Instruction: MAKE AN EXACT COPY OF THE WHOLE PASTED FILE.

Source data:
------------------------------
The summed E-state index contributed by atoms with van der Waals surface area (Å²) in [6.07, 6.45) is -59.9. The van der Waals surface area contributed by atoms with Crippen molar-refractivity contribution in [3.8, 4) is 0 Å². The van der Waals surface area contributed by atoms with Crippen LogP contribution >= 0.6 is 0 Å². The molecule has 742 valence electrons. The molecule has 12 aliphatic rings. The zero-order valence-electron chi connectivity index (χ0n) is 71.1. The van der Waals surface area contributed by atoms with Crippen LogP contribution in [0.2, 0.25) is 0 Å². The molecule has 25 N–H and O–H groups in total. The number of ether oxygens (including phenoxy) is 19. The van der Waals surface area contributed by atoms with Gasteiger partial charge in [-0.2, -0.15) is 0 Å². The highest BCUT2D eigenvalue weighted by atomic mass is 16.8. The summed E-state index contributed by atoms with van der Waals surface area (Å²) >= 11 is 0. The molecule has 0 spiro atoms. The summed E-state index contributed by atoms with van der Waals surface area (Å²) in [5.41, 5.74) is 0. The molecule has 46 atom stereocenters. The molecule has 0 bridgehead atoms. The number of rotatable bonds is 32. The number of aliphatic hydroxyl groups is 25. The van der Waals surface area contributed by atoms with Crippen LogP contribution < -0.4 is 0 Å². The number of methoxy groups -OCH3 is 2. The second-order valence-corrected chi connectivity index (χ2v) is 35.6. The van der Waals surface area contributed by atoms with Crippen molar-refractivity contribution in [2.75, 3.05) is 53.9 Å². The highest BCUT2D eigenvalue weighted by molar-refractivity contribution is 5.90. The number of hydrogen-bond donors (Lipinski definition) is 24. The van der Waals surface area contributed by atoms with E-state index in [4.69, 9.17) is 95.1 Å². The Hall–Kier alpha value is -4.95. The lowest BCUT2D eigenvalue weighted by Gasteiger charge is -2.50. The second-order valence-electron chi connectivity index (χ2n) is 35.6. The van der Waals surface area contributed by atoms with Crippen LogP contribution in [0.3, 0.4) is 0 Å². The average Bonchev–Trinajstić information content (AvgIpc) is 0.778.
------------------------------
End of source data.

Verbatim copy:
The summed E-state index contributed by atoms with van der Waals surface area (Å²) in [6.07, 6.45) is -59.9. The van der Waals surface area contributed by atoms with Crippen molar-refractivity contribution in [3.8, 4) is 0 Å². The van der Waals surface area contributed by atoms with Crippen LogP contribution >= 0.6 is 0 Å². The molecule has 742 valence electrons. The molecule has 12 aliphatic rings. The zero-order valence-electron chi connectivity index (χ0n) is 71.1. The van der Waals surface area contributed by atoms with Crippen LogP contribution in [0.2, 0.25) is 0 Å². The molecule has 25 N–H and O–H groups in total. The number of ether oxygens (including phenoxy) is 19. The van der Waals surface area contributed by atoms with Gasteiger partial charge in [-0.2, -0.15) is 0 Å². The highest BCUT2D eigenvalue weighted by atomic mass is 16.8. The summed E-state index contributed by atoms with van der Waals surface area (Å²) >= 11 is 0. The molecule has 0 spiro atoms. The summed E-state index contributed by atoms with van der Waals surface area (Å²) in [5.41, 5.74) is 0. The molecule has 46 atom stereocenters. The molecule has 0 bridgehead atoms. The number of rotatable bonds is 32. The number of aliphatic hydroxyl groups is 25. The van der Waals surface area contributed by atoms with Crippen LogP contribution < -0.4 is 0 Å². The number of methoxy groups -OCH3 is 2. The second-order valence-corrected chi connectivity index (χ2v) is 35.6. The van der Waals surface area contributed by atoms with Crippen molar-refractivity contribution in [2.75, 3.05) is 53.9 Å². The highest BCUT2D eigenvalue weighted by molar-refractivity contribution is 5.90. The number of hydrogen-bond donors (Lipinski definition) is 24. The van der Waals surface area contributed by atoms with E-state index in [4.69, 9.17) is 95.1 Å². The Hall–Kier alpha value is -4.95. The lowest BCUT2D eigenvalue weighted by Gasteiger charge is -2.50. The second-order valence-electron chi connectivity index (χ2n) is 35.6. The van der Waals surface area contributed by atoms with Crippen LogP contribution in [0.3, 0.4) is 0 Å². The average Bonchev–Trinajstić information content (AvgIpc) is 0.778.